It's been a while since I have blogged about the revolution in manufacturing taking place, but this has not been because there have been no new stories, but rather, being a one man show, there is simply so much to talk about that sometimes selecting what articles to talk about is difficult, but this one I have to comment about. The article was shared by a regular reader here, Mr. G. R, and it contains what to my mind are some rather prescient comments, which tend to confirm an analysis I made concerning the phenomenon of 3D printing (or as it is also sometimes known, additive manufacturing and distributed manufacturing) and the "alchemical" transformation of human society and culture that it portends:
Now, pay close attention to these initial paragraphs:
Divergent Microfactories made a name for itself this week with a twin announcement of its supercar prototype and the business platform underlying the car. It's all about 3D printing and the claims are impressive.
The company announced they have built the world's first 3D-printed supercar Blade. The total weight of the car is 1,388 pounds; it goes from 0 to 60 in about two seconds. Engine? The car uses a 700 HP, 4-cylinder turbocharged internal combustion engine fueled by compressed natural gas or gasoline.
The other part of the announcement was its business intention and technology platform. Divergent Microfactories CEO Kevin Czinger has introduced the company's plan to "dematerialize and democratize" car manufacturing.
His goal is not to have his own company name behind volume manufacturing but to put the platform in the hands of small entrepreneurial teams around the world. He would like to make a difference in offering a sustainable manufacturing platform for the future. Czinger thought the result could be "a renaissance in car manufacturing." They could set up their own microfactories and build their own cars and, eventually, other large complex structures.
That way, innovation could be made affordable; the technology could help reduce health and environmental impacts of traditional manufacturing.
Forbes said, "Czinger isn't committed to doing all the manufacturing himself. He says his new company, Divergent Microfactories, is more interested in licensing its 3-D-printing technology to a new generation of relatively small automakers around the world."
Talking about the business plan, Czinger said,: "we will provide the necessary tools for people to set up a microfactory, and the technologies to allow them to build vehicles. We will also sell a limited number of high performance vehicles that will be manufactured in our own microfactory." (Emphasis added)
In other words, the company is not manufacturing a car, but rather, the three-D distributed manufacturing technologies and schematics to manufacture a car. Think of it as a kind of "Ford" or "Mercedes" dealership that, is a manufacturing franchise rather than a traditional dealership. Gone are the showrooms and vast lots of new cars(and hence massive overhead and insurance costs). The "showroom" might consist simply of a small office (or website) with a variety of plans to choose from: a few clicks of a button for the type and size of engine, the color of exterior and interior appointments, and so on, and one might then be informed of how long it will take to "print" your new vehicle. "Ms. so-and-so, your new vehicle will be ready for you this afternoon after 2PM."
Of course, we're a long way off from that now, but by the end of the century, I strong suspect that we will see something like this idea transforming the planet and in the process reducing costs(for as I said, no need for large lots and showrooms with massive overhead, insurance costs, not to mention transportations costs for all those cars being shipped from Woflsburg or Yokohama or wherever to your local lots). The technology will not be limited to cars: imagine airplanes, ship-building, and building construction, not to mention your local celestial dune-buggy shop on the Moon or Mars, and you get the picture. The volume of materialsi shipments to local and regional supply points will dramatically increase, and I suggest that this will push the need for railroad shipments through the roof, with local distribution from railheads being handled by semi-trucks and lorries.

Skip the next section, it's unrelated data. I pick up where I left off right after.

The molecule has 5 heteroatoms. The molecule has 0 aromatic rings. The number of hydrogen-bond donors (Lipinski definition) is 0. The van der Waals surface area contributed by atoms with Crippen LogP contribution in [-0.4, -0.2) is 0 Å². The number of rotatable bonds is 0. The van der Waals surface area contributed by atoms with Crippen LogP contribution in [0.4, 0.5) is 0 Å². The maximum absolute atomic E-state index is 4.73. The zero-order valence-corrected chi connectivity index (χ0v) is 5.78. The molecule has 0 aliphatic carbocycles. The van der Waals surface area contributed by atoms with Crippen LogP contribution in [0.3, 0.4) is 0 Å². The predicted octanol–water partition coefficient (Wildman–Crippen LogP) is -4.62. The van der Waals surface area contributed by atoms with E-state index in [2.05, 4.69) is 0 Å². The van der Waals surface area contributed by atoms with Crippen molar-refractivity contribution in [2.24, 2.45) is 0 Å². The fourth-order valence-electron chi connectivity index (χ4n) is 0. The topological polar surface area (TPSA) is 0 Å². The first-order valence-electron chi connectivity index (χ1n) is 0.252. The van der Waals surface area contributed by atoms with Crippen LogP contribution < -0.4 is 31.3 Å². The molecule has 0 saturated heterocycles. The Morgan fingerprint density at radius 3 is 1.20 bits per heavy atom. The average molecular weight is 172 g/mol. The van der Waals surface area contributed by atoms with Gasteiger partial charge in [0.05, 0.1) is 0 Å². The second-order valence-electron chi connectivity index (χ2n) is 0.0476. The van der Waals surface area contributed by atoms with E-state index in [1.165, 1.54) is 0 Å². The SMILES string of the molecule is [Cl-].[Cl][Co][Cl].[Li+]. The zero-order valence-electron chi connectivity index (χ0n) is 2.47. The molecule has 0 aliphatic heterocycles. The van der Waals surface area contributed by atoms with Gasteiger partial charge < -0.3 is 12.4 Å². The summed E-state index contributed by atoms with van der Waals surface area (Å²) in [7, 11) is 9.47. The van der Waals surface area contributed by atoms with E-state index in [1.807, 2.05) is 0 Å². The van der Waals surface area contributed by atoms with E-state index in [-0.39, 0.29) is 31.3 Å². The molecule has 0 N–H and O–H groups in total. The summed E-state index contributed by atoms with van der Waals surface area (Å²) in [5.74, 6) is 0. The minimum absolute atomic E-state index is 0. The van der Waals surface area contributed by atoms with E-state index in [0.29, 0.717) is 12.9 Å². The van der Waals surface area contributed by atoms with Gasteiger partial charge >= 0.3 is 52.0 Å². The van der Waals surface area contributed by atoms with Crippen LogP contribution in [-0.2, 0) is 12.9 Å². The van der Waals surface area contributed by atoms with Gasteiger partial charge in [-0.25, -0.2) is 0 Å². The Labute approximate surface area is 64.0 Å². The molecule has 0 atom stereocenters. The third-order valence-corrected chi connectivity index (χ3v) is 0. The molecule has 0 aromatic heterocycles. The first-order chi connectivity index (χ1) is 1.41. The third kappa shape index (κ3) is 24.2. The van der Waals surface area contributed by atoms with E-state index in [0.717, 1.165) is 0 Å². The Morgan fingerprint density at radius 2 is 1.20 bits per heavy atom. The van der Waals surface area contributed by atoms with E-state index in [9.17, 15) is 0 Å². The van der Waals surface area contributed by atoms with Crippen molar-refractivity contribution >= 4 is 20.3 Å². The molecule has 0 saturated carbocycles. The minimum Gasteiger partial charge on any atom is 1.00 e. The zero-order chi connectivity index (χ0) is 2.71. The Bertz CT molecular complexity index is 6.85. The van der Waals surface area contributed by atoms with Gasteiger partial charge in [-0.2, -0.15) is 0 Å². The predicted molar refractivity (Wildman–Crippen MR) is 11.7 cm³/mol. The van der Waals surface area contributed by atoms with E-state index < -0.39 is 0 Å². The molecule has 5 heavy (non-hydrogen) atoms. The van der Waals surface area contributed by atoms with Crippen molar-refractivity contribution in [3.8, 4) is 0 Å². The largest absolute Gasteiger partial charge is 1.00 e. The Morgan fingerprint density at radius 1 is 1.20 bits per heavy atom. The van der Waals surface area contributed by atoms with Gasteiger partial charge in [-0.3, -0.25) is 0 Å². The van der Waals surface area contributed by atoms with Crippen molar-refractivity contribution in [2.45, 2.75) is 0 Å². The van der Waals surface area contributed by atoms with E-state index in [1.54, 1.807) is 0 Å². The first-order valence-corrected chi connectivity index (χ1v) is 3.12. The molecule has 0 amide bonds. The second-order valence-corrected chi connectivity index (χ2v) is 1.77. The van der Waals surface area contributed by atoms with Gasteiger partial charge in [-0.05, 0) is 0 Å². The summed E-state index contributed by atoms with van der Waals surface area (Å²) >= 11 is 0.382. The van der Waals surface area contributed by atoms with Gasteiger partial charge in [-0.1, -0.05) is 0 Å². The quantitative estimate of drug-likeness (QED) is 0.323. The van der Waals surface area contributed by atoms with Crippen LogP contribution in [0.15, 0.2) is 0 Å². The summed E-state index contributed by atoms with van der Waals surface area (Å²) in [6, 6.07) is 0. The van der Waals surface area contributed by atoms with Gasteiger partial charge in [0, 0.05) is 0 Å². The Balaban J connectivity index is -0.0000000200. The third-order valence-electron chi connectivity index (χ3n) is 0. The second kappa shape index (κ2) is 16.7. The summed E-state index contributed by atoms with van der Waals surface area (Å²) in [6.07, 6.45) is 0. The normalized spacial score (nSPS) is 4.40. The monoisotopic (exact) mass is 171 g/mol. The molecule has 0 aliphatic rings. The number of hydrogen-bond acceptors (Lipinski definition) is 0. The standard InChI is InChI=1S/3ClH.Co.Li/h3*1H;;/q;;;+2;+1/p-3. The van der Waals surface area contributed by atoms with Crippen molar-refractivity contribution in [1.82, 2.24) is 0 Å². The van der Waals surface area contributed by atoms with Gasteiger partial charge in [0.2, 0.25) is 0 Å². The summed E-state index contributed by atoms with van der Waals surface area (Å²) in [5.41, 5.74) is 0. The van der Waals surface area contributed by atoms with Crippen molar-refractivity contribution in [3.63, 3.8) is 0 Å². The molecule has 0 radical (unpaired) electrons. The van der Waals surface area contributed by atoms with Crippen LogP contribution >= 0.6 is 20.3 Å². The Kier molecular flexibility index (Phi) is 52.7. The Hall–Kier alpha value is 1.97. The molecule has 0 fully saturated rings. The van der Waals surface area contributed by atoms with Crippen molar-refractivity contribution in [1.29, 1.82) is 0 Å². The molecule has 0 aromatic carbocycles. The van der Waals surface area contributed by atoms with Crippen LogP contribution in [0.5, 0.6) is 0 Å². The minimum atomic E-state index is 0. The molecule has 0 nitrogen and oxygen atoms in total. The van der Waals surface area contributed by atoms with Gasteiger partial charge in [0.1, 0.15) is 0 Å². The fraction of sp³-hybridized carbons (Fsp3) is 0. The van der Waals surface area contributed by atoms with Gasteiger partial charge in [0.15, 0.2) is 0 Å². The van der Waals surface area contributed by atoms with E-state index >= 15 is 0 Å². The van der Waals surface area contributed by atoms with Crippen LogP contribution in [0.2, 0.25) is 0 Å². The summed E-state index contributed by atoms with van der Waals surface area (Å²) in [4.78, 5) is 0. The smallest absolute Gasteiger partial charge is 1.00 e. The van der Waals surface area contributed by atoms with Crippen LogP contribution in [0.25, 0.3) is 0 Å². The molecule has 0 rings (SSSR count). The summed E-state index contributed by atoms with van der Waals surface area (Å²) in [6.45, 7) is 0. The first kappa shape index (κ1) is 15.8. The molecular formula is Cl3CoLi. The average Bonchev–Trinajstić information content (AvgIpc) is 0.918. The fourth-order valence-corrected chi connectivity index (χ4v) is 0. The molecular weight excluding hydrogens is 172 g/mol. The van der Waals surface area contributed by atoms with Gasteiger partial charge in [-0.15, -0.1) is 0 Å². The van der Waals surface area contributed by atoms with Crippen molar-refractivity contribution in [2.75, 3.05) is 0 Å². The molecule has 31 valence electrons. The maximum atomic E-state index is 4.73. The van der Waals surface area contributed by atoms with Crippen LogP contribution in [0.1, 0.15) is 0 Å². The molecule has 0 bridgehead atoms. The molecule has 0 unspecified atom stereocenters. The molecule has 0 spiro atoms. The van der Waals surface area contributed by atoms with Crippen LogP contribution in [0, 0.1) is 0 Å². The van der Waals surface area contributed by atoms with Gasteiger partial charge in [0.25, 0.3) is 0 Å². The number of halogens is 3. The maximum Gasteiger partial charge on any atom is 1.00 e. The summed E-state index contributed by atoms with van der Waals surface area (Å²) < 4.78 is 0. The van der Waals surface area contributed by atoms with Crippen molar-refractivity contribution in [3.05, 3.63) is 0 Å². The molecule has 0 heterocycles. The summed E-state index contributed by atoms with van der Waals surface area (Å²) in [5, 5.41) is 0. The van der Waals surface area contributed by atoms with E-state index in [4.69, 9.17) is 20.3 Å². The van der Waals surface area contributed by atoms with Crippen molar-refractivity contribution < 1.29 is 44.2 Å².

So why this push for distributed manufacturing? There is in part, as I've long suspected and blogged about, a hidden military purpose to it: distributed manufacturing does away with the need for large industrial plants, while preserving the ability to manufacture precision equipment and defense systems. The large "Krupp", "Skoda", and "Vickers" works of yesteryear - huge targets - will simply be gone eventually, and hence dealing crippling economic blows by bombardment will be more difficult to achieve. This entails a predictive aspect, if in fact these types of considerations are true, for one should expect to see the major military powers begin to push for the increase of distributed manufacturing as a matter of official policy. The race, in short, will be not between who can industrialize the biggest and fastest, but rather, who can acquire the entire technology tree of distributed manufacturing, and actually distribute it throughout its territories, the fastest. And yes, while we're at the high octane speculation, we must mention the possibilities of this type of distributed manufacturing for biological, chemical, and nuclear and thermonuclear weapons, a prospect that surely the various global oligarchies have probably already thought about, and with which they will have to contend.
So you can add the "distributed manufacturing race" to the "new space race" and "new Cold War" and armaments race, for the military, economic, and political power of the future will depend upon it.
See you on the flip side...